The Russian, Azerbaijani and Armenian leaders will hold a trilateral meeting in Moscow on Monday, the Kremlin said in a statement on Sunday.
Vladimir Putin, Ilham Aliyev, and Nikol Pashinyan will gather in the Russian capital to discuss the implementation of the agreement on Nagorno-Karabakh, which was signed on Nov. 10 and marked the end to 44 days of fighting between Baku and Yerevan, the press release said.
“It is planned to review the implementation of the statement of the leaders of Azerbaijan, Armenia and Russia on Nagorno-Karabakh of November 9, 2020, and discuss further steps to address the existing problems in the region,” it read.
“Special attention will be paid to providing assistance to residents of areas affected by military operations, as well as unblocking and developing trade, economic and transport links.”
Putin is also expected to hold separate meetings with Aliyev and Pashinyan.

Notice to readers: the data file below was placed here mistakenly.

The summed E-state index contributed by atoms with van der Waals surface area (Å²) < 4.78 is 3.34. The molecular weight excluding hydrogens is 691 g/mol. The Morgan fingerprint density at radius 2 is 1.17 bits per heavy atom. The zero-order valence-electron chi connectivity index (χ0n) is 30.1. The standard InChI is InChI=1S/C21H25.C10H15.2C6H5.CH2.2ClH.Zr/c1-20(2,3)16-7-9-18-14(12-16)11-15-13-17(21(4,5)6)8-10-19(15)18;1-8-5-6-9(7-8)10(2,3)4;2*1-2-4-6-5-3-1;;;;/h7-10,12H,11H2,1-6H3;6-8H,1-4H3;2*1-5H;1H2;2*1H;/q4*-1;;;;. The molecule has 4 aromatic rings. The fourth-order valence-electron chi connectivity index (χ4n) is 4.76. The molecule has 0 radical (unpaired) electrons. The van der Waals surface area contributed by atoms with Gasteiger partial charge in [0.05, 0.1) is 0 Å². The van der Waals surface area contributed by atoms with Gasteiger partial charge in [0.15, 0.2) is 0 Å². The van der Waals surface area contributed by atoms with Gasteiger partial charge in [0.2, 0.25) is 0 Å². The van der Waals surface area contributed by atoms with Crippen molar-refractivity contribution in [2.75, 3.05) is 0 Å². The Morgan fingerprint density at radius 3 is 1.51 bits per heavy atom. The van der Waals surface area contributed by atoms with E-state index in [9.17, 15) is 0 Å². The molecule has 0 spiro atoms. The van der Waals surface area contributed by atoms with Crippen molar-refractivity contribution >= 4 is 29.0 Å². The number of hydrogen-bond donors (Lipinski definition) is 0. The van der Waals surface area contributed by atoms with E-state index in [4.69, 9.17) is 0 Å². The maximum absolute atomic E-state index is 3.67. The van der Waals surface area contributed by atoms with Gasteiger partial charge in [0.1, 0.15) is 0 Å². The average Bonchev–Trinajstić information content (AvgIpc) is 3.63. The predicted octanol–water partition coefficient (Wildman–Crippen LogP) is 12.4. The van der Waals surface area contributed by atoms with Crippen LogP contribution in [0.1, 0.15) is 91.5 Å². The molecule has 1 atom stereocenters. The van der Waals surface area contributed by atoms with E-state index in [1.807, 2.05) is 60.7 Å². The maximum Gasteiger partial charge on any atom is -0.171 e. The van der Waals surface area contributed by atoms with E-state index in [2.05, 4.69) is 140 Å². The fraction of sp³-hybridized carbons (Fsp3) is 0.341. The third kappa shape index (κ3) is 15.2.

What happened in Karabakh?
Relations between the former Soviet republics have been tense since 1991, when the Armenian military occupied Upper Karabakh, also known as Nagorno-Karabakh, internationally recognized as an Azerbaijani territory, and seven adjacent regions.
When new clashes erupted on Sept. 27, 2020, the Armenian army launched attacks on civilians and Azerbaijani forces and even violated humanitarian cease-fire agreements.
During the six-week-long conflict, Azerbaijan liberated several cities and nearly 300 settlements and villages, while at least 2,802 of its soldiers were martyred. There are differing claims about the number of casualties on the Armenian side, which, sources and officials say, could be up to 5,000.
The two countries signed a Russian-brokered agreement to end fighting and work toward a comprehensive resolution.
A joint Turkish-Russian center is being established to monitor the truce. Russian peacekeeping troops have also been deployed in the region.
The cease-fire is seen as a victory for Azerbaijan and a defeat for Armenia, whose armed forces have withdrawn in line with the agreement.
Violations, however, have been reported in the past few weeks, with some Armenian soldiers said to have been hiding in the mountainous enclave.
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